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Thursday, October 12, 2017

How I wall-mounted my TV for $20 -- with JUST a screwdriver and my hands.

Gone are the days you needed a $100 TV bracket and a stud finder and a professional to hang your TV on the wall.  I was doing research and found a high quality slim mount bracket for $12 with rave reviews on Amazon.  TWELVE DOLLARS.  What?!  So I thought... OK.  I'll need a stud finder and drill to mount this bracket to the studs--I've been through this whole ordeal years back when I mounted my 85-lb plasma.

Well, nope! Not anymore.  They make these new fasteners called Toggle-Bolts.  My friend who does home theater systems for a living recommended them and said they don't even need to go in studs these days since new TVs are so light.   The new 43" Sony 4K LED TV I just bought is light as a feather--hell the stock stand it comes with is made out of flimsy plastic and it holds the TV.  The TV is about 20 lbs but Toggle-Bolts says it can securely hold up to 80 lbs simply just using the drywall.

The best part of Toggle Bolts? You don't even need a drill.  You use your hands. It has a built in sharp edge that cuts through the drywall with a twist of your hand.  Just twist it back and forth and it makes a 1/2" hole in the drywall.  You insert the toggle bolt and pull it back firmly securing the anchor to the backside of the drywall.  You then push the plastic cap over the hole and twist the carcass of the toggle bolt off.  Voila.  Then you screw on the bracket.

Oh and onto the bracket I got.  It's made of strong steel--probably made in China but very secure and easy to mount.  Screw the supplied brackets onto the back of your TV using the assortment of fasteners and washers it comes with and you hang the TV on your newly installed bracket. Oh and this bracket comes with a bubble level.  They thought of everything.

After the anchor is pulled tight against the back of the drywall and the threaded receiver is flush against the wall facing you, you push the plastic cap into place and you are left with this.  Simply snap it off with your hands and you end up with what you see on the right. Two done.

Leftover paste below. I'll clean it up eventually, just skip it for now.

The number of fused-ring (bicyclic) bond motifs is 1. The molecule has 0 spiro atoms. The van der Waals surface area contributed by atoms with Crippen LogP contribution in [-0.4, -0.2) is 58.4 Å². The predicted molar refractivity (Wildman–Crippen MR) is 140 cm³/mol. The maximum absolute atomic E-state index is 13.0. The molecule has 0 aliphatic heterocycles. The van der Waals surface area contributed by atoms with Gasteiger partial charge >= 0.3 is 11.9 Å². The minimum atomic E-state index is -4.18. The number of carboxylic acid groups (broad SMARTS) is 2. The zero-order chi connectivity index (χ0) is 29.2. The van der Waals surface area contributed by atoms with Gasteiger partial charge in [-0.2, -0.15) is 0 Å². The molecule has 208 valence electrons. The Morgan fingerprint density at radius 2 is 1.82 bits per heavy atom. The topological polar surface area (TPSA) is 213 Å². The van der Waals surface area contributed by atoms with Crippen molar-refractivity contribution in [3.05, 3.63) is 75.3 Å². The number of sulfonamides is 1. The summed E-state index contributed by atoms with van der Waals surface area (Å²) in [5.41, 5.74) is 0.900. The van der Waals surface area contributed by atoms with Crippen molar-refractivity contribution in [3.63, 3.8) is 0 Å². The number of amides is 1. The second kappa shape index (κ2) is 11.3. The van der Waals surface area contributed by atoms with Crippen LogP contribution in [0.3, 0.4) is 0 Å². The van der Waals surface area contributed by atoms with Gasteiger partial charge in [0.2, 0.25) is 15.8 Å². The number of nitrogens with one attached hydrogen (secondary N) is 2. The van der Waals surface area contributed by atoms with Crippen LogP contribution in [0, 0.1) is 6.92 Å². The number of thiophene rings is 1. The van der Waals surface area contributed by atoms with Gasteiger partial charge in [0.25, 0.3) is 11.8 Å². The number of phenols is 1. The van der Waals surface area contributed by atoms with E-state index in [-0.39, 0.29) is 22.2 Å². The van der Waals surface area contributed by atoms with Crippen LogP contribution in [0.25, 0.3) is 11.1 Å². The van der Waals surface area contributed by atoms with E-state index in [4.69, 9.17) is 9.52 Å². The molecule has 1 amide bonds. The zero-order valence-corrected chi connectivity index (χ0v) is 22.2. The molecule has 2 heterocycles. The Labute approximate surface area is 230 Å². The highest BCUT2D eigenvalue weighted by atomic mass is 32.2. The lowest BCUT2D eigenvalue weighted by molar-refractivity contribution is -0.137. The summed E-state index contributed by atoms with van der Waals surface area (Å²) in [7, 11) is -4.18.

See. You just use your hands to drive the toggle bolt through the wall.

Install tips:

Toggle bolts: use an LED flashlight to ensure the threaded screw receiver is facing you directly flush against the back of the drywall. So you can easily thread the screw. To know where to put the Toggle Bolts: stand or sit wherever and however you'll be using your TV and what I did was make sure the center of the bracket is eye-level with how you'll be watching your screen.  Use the supplied bubble level that sits on the bracket and use your screwdriver to twist little marks/holes in the drywall where you'll be installing your Toggle Bolts. Oh and don't forget these to hide your wires.

Bracket: self-explanatory, but the way it hooks on is you pull the cloth straps on the top hooks of the bracket on your TV as you hook the BOTTOM of the TV up against the bracket then the top hooks on, then you release the hooks. Easy.  So bottom then top, then RELEASE the cloth strap/hooks.

Use this resource as informational tool only. If your TV is big or heavy, you should use a stud finder and mount to studs for maximum security.  Only use this method if you feel your TV is light enough.  Always work safe and use safety goggles.